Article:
Schjeldahl Birds of a Feather (2011) .pdf

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April 18, 2011
Birds of a Feather
By Peter Schjeldahl

In 1876-77, James McNeill Whistler altered the décor of the London dining room of his patron
Frederick Leyland, a Liverpool shipowner who used the room’s wall shelves to display his vast
collection of blue-and-white Chinese porcelains. A mania for things Asian raged in England then, in
concert with the aestheticist movement—a reaction, exalting unalloyed beauty, against the
moralistic constraints of Victorian taste. Whistler was the trend’s leading light. The result was one of
the most intoxicating decorative ensembles in the world: “Harmony in Blue and Gold: The Peacock
Room,” which, since 1923, has been the star attraction of the Freer Gallery, a museum rich in Asian
and Islamic art, in Washington, D.C. Charles Lang Freer, an American railroad-car manufacturer and
globe-trotting connoisseur, bought the room, after Leyland’s death, from a London dealer, in 1904,
and had it installed at his home, in Detroit. Upon Freer’s death, in 1919, his will endowed the Freer
Gallery, which opened, four years later, as the first of the Smithsonian art museums. Last week, the
Freer débuted a temporary reinstallation of the Peacock Room, by the curator Lee Glazer, which recreates the way it appeared in photographs from 1908—adorned not with the porcelains (Leyland’s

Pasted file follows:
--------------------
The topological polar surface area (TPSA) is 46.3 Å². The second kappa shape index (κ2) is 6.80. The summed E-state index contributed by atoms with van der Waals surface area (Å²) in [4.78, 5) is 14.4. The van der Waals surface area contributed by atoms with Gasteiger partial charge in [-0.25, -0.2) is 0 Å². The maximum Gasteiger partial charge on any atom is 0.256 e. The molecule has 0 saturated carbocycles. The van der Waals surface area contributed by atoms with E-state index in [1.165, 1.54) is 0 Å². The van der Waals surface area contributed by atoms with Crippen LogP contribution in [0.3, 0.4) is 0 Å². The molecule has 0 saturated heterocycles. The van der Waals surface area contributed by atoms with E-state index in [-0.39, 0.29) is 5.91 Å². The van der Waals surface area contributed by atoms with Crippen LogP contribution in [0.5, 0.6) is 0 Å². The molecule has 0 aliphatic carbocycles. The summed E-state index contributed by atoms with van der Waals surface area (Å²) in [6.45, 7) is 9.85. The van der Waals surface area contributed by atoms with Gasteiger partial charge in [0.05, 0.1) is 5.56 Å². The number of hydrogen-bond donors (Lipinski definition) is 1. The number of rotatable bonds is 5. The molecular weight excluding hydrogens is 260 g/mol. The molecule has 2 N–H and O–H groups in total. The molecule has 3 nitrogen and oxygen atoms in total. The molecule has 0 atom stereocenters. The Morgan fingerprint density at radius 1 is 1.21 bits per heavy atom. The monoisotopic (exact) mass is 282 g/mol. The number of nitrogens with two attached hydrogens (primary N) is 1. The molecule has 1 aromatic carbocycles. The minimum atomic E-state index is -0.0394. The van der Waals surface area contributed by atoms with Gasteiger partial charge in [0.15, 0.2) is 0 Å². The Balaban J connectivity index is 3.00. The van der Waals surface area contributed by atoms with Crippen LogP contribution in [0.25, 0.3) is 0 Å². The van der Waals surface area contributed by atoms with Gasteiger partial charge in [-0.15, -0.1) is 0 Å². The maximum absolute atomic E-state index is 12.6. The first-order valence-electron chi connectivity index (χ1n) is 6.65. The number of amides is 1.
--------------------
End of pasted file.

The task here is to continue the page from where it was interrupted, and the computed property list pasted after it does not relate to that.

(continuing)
collection was long gone by then) but with two hundred and fifty-four of Freer’s own Chinese,
Japanese, Korean, and Middle Eastern earthenware and stoneware ceramics, which he left to the
museum. For two years, they will replace the room’s usual, limited number of blue-and-white pieces
similar to Leyland’s. The effect is wonderful.
Leyland and his wife, Frances, championed Whistler in England. (She is the subject of my favorite of
his paintings, “Symphony in Flesh Color and Pink,” from 1871-74, which is now in the Frick.) Their
dining room was already superb. The gifted architect and designer Thomas Jeckyll had lined it with
latticed walnut shelving, in a style that was notionally Oriental, to accommodate Leyland’s
porcelains, and had hung, over the fireplace, his early Whistler painting of a celebrated beauty of the
day, Christina Spartali, as “The Princess from the Land of Porcelain” (1864-65). Leyland agreed to pay
Whistler a thousand guineas to emend Jeckyll’s scheme, but later, unconvinced of the job’s worth,
he delivered the sum in the lesser denomination of pounds. Whistler, infuriated, then painted a
satirical mural, in the finished room, representing the artist and his patron as warring peacocks. The
Leyland bird is pompous and hectoring, with a breast of gold and platinum coins, windmilling wings,